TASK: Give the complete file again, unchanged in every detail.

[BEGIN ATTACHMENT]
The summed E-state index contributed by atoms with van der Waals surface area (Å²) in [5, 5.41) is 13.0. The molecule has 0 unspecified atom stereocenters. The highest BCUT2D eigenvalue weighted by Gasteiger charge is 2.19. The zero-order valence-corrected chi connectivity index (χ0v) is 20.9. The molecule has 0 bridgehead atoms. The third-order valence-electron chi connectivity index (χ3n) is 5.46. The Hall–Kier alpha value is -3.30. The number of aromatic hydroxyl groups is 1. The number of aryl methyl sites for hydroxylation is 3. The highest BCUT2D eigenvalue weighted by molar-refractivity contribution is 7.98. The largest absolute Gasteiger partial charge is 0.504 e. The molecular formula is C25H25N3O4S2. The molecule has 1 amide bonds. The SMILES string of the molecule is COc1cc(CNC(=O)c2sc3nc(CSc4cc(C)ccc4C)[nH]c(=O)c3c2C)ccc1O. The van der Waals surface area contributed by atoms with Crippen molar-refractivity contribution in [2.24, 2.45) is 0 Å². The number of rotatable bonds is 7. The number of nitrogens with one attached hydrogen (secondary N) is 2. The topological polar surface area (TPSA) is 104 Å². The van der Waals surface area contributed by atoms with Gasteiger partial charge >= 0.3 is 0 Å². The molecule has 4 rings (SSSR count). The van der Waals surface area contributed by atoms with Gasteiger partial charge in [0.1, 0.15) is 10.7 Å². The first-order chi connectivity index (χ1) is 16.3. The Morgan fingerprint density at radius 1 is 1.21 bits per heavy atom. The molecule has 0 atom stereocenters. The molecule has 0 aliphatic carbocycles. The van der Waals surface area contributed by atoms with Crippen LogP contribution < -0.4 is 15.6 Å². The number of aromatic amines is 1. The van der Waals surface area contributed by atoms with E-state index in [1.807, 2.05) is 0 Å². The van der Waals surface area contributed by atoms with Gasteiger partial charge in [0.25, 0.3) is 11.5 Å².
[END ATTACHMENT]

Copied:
The summed E-state index contributed by atoms with van der Waals surface area (Å²) in [5, 5.41) is 13.0. The molecule has 0 unspecified atom stereocenters. The highest BCUT2D eigenvalue weighted by Gasteiger charge is 2.19. The zero-order valence-corrected chi connectivity index (χ0v) is 20.9. The molecule has 0 bridgehead atoms. The third-order valence-electron chi connectivity index (χ3n) is 5.46. The Hall–Kier alpha value is -3.30. The number of aromatic hydroxyl groups is 1. The number of aryl methyl sites for hydroxylation is 3. The highest BCUT2D eigenvalue weighted by molar-refractivity contribution is 7.98. The largest absolute Gasteiger partial charge is 0.504 e. The molecular formula is C25H25N3O4S2. The molecule has 1 amide bonds. The SMILES string of the molecule is COc1cc(CNC(=O)c2sc3nc(CSc4cc(C)ccc4C)[nH]c(=O)c3c2C)ccc1O. The van der Waals surface area contributed by atoms with Crippen molar-refractivity contribution in [2.24, 2.45) is 0 Å². The number of rotatable bonds is 7. The number of nitrogens with one attached hydrogen (secondary N) is 2. The topological polar surface area (TPSA) is 104 Å². The van der Waals surface area contributed by atoms with Gasteiger partial charge >= 0.3 is 0 Å². The molecule has 4 rings (SSSR count). The van der Waals surface area contributed by atoms with Gasteiger partial charge in [0.1, 0.15) is 10.7 Å². The first-order chi connectivity index (χ1) is 16.3. The Morgan fingerprint density at radius 1 is 1.21 bits per heavy atom. The molecule has 0 atom stereocenters. The molecule has 0 aliphatic carbocycles. The van der Waals surface area contributed by atoms with Crippen LogP contribution < -0.4 is 15.6 Å². The number of aromatic amines is 1. The van der Waals surface area contributed by atoms with E-state index in [1.807, 2.05) is 0 Å². The van der Waals surface area contributed by atoms with Gasteiger partial charge in [0.25, 0.3) is 11.5 Å².